Indonesia passes tax amnesty Bill

The headquarters of Indonesia's tax office in Jakarta, on May 26, 2016.
The headquarters of Indonesia's tax office in Jakarta, on May 26, 2016.PHOTO: REUTERS

A new tax amnesty Bill, designed to give Indonesia's economy and tax coffers a much-needed multi- billion-dollar boost, was finally passed by lawmakers yesterday.

Initially aimed at encouraging wealthy citizens with assets hidden abroad to come clean with the taxman, the final version of the legislation will also offer discounted tax rates for small businesses that declare their wealth.

"With this tax amnesty Bill, we hope to attract overseas capital of Indonesians," said Finance Minister Bambang Brodjonegoro after the Bill was ratified yesterday.

He told the House that the repatriated funds, which will be channelled into investments such as government bonds, mutual funds and real estate investment trusts, among others, would help drive the country's economic growth.

Under the new Bill, which could take effect as early as next month, tax rates will range from 2 per cent to 10 per cent, depending on how quickly an individual declares his assets and whether the capital is repatriated to Indonesia.

  • Tax Amnesty Bill (2016)

  • Under the new Tax Amnesty Bill, which takes effect next month, the faster Indonesians act, the less they will pay.

    FOR INDIVIDUALS

    2 per cent: For assets declared and repatriated to Indonesia within the first three months after the law is passed.

    3 per cent: For assets declared and repatriated after the third month and until Dec 31, 2016.

    5 per cent: For assets declared and repatriated between Jan 1, 2017, and March 31, 2017. 4 per cent: For assets declared but not repatriated to Indonesia within the first three months after the law is passed.

    6 per cent: For assets declared but not repatriated after the third month and until Dec 31, 2016.

    10 per cent: For assets declared but not repatriated between Jan 1, 2017, and March 31, 2017.

    FOR SMALL BUSINESSES*

    0.5 per cent: For declared wealth of less than 10 billion rupiah (S$1 million).

    2 per cent: For declared wealth of more than 10 billion rupiah.

    * Companies with annual revenue of up to 4.8 billion rupiah.

This is higher than the 1 per cent to 6 per cent proposed in a draft Bill bandied about earlier this year.

For instance, those who declare their assets and repatriate them within the first three months after the law is passed will enjoy the lowest 2 per cent tax rate. The rate goes up to 3 per cent after three months, and to 5 per cent after six months or until the end of next March when the amnesty ends.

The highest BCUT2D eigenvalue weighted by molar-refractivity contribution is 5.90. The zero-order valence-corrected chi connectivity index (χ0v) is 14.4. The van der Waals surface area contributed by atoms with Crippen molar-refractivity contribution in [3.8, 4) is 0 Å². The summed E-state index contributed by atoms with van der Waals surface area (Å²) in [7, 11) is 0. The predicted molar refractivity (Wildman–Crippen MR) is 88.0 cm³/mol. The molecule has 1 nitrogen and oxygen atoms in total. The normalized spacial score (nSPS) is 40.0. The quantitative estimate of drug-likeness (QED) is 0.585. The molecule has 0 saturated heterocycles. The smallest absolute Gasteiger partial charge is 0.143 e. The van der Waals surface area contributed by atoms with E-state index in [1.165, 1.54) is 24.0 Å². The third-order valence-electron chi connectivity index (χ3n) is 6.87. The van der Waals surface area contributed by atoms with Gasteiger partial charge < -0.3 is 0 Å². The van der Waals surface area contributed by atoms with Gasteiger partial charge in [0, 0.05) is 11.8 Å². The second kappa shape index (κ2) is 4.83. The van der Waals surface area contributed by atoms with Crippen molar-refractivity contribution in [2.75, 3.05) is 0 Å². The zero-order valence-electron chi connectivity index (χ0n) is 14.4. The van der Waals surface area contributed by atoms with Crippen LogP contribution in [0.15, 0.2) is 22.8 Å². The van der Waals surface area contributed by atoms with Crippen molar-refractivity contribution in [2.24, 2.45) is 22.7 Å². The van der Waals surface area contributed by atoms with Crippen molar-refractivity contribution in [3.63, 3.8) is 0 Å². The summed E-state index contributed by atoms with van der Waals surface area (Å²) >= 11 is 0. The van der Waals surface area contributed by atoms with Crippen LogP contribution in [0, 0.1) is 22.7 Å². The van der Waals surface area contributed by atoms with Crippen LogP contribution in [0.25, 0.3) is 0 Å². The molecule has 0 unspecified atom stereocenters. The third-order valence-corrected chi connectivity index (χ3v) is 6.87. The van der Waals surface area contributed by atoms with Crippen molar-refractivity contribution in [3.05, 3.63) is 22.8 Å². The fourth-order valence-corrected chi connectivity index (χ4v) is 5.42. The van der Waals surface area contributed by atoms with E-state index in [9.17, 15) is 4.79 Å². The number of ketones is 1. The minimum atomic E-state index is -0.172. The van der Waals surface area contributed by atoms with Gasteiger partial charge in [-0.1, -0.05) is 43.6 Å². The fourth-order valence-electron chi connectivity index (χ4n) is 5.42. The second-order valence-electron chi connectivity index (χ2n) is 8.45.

For assets declared but not repatriated, a rate of 4 per cent is applied. That will rise to 6 per cent and then 10 per cent in subsequent three- month periods.

Small businesses with an annual revenue of up to 4.8 billion rupiah (S$494,000) will be taxed at 0.5 per cent if their declared wealth is below 10 billion rupiah. It will be 2 per cent for those with declared wealth of above 10 billion rupiah.

Current personal income tax rates in Indonesia range from 5 per cent to as high as 30 per cent, while businesses are taxed at a rate of up to 25 per cent - although Mr Bambang plans to cut corporate tax by 5 percentage points this year.

Indonesia has a 250 million- strong population, but only 27 million are registered taxpayers. Of this number, just a million file their tax returns regularly each year.

Some US$200 billion (S$271 billion) in Indonesian wealth is thought to be stashed in Singapore, according to private bankers and wealth managers.

The government now hopes such funds will return to Indonesia as it seeks to raise some 165 trillion rupiah, which would increase its revenue by 11 percentage points.

Lawmakers have been arguing over the details of the Bill for months, with some criticising it as a "Get out of jail free card" for tax evaders. But it was passed yesterday with the support of all but one of the 10 political parties present during the plenary session.

Reactions from market watchers were mixed, with most saying it was still too early to tell if Indonesia would benefit in the long term.

But OCBC Bank economist Wellian Wiranto said the new Bill signals the seriousness the Joko Widodo presidency has put into economic reforms since late last year.

"Like the dozen or so packages that the Cabinet has rolled out, the market knows it is on the right track but remains somewhat reserved about the impact until they see the measures being fully implemented," he said. "In this case, the take-up rate of the tax amnesty would thus take on broader importance."

A version of this article appeared in the print edition of The Straits Times on June 29, 2016, with the headline 'Indonesia passes tax amnesty Bill'. Print Edition | Subscribe